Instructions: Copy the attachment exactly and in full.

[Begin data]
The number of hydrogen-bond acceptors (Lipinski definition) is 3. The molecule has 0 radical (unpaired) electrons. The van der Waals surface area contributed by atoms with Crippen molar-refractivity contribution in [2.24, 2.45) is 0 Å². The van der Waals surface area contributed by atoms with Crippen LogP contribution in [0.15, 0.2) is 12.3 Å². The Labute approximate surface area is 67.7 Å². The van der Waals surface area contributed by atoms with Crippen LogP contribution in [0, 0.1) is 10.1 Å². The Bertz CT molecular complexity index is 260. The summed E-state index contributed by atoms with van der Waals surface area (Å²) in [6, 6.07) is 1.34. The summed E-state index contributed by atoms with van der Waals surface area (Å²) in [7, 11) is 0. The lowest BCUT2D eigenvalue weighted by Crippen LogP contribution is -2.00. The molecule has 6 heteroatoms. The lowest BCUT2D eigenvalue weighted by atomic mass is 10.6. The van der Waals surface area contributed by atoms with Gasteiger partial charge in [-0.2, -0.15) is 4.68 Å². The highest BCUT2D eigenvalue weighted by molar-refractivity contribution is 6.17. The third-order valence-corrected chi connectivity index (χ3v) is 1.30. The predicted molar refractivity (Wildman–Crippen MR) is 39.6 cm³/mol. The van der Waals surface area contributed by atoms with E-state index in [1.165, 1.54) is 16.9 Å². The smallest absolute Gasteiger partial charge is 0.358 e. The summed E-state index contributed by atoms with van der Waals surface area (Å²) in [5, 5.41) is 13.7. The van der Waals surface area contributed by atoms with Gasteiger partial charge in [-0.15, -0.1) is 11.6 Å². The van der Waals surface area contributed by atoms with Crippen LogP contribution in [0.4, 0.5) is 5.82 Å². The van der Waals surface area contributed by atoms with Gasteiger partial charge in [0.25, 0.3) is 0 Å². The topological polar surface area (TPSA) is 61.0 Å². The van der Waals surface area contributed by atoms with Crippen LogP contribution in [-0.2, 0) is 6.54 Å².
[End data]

The number of hydrogen-bond acceptors (Lipinski definition) is 3. The molecule has 0 radical (unpaired) electrons. The van der Waals surface area contributed by atoms with Crippen molar-refractivity contribution in [2.24, 2.45) is 0 Å². The van der Waals surface area contributed by atoms with Crippen LogP contribution in [0.15, 0.2) is 12.3 Å². The Labute approximate surface area is 67.7 Å². The van der Waals surface area contributed by atoms with Crippen LogP contribution in [0, 0.1) is 10.1 Å². The Bertz CT molecular complexity index is 260. The summed E-state index contributed by atoms with van der Waals surface area (Å²) in [6, 6.07) is 1.34. The summed E-state index contributed by atoms with van der Waals surface area (Å²) in [7, 11) is 0. The lowest BCUT2D eigenvalue weighted by Crippen LogP contribution is -2.00. The molecule has 6 heteroatoms. The lowest BCUT2D eigenvalue weighted by atomic mass is 10.6. The van der Waals surface area contributed by atoms with Gasteiger partial charge in [-0.2, -0.15) is 4.68 Å². The highest BCUT2D eigenvalue weighted by molar-refractivity contribution is 6.17. The third-order valence-corrected chi connectivity index (χ3v) is 1.30. The predicted molar refractivity (Wildman–Crippen MR) is 39.6 cm³/mol. The van der Waals surface area contributed by atoms with E-state index in [1.165, 1.54) is 16.9 Å². The smallest absolute Gasteiger partial charge is 0.358 e. The summed E-state index contributed by atoms with van der Waals surface area (Å²) in [5, 5.41) is 13.7. The van der Waals surface area contributed by atoms with Gasteiger partial charge in [-0.15, -0.1) is 11.6 Å². The van der Waals surface area contributed by atoms with Crippen LogP contribution in [0.4, 0.5) is 5.82 Å². The van der Waals surface area contributed by atoms with Gasteiger partial charge in [0.25, 0.3) is 0 Å². The topological polar surface area (TPSA) is 61.0 Å². The van der Waals surface area contributed by atoms with Crippen LogP contribution in [-0.2, 0) is 6.54 Å².